Travel Features > Book Review
Sarawak Under the Japanese 1941 - 1945
Book Review by Mike Reed
Professor Bob Reece has, over the last two decades, achieved recognition
as the foremost modern historian of Sarawak. But if the reader
is expecting dry academic tomes, he or she is sure to be disappointed.
This is not a chronologically ordered sequence of events and a
dispassionate analysis thereof. It is a remarkable social document
describing this most turbulent period of Sarawak's history through
the eyes of those who experienced it. Even at first glance there
is little doubt that this book is a labour of love.
Masa Jepun (literally "the time of the Japanese") has been over
twenty years in the making, and involved more than eighty interviews
with eye witnesses in Sarawak, Britain, Japan, Australia and New
Zealand. Their accounts, frequently transcribed word-for-word,
are poignant and revealing.
The Japanese military administration (Boruneo Kita) seems to have
been an ambiguously schizophrenic mixture of compassion, social
concern and outright brutality. Some thrived under the Japanese,
forming close friendships and seeing their careers blossom. Others
suffered arbitrary detention and torture. Worst off were the Allied
prisoners and former Sarawak government officers in the detention
camp in Batu Lintang, but many local Chinese with genuine or suspected
nationalist leanings were also rounded up.
Everyday life under the Japanese is beautifully documented in
this book. Everything from mutual culture shock to the daily difficulties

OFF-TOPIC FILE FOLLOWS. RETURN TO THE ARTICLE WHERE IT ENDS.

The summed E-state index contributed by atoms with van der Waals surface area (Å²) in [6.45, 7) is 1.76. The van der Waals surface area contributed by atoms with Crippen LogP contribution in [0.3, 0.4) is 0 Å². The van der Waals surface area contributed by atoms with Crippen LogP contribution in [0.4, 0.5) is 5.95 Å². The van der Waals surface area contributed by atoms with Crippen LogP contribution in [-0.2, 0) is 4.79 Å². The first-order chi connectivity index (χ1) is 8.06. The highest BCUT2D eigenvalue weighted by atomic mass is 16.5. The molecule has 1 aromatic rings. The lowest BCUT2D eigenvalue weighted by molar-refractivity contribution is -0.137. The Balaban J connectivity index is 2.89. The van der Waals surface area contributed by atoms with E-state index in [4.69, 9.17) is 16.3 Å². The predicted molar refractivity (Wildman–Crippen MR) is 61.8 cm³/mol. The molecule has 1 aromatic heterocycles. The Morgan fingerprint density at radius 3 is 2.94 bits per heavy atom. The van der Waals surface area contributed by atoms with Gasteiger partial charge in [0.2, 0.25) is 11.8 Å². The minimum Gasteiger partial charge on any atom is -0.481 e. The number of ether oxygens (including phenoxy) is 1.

of managing in difficult economic circumstances are brought vividly
to life. With the shortage of matches, for example, many locals
reverted to making wooden piston firelighters like their ancestors
For some, the Japanese occupation brought about major cultural
changes, and even improvements. Traditional Iban culture had been
severely undermined by labour migration to the cities, and the
lack of employment during the war led to thousands of young men
returning to their longhouses and re-learning their traditional
lifestyle and legends. It is these same young men who became teachers
and administrators after the war, and did much to document and
preserve their culture. In fact, if it were not for the Japanese,
today's vibrant Iban culture would probably no longer exist.
The greatest strength of Masa Jepun, however, is its even-handedness.
Bob Reece does not have an axe to grind. He wishes simply to document
fairly and honestly an important and poorly understood period
in Sarawak's history. His meticulous research and lucid writing
style make the book highly accessible to the lay reader as well
as the professional historian.
I have a few minor gripes about the book (but not about Professor
Reece's efforts). The large A4 format is fine for a coffee table
book, but it is far too unwieldy for a book that needs to be carefully
read to be understood and enjoyed. There are also a number of
unfortunate typographic errors, including the unforgivable sin
of leaving the author's instructions to the printers mixed up
with the photo captions in a number of instances.
These criticisms apart, though, Masa Jepun is a splendid piece
of social history, and should be essential reading for any student
of Sarawak's history. In fact, this book is essential reading
for anyone whose parents, grandparents or they themselves lived
through this remarkable and difficult era.
Masa Jepun Sarawak Under the Japanese 1941-1945. Bob Reece,
Sarawak Literary Society, Kuching, 1998, 254 pp, ISBN 983-9115-06-3.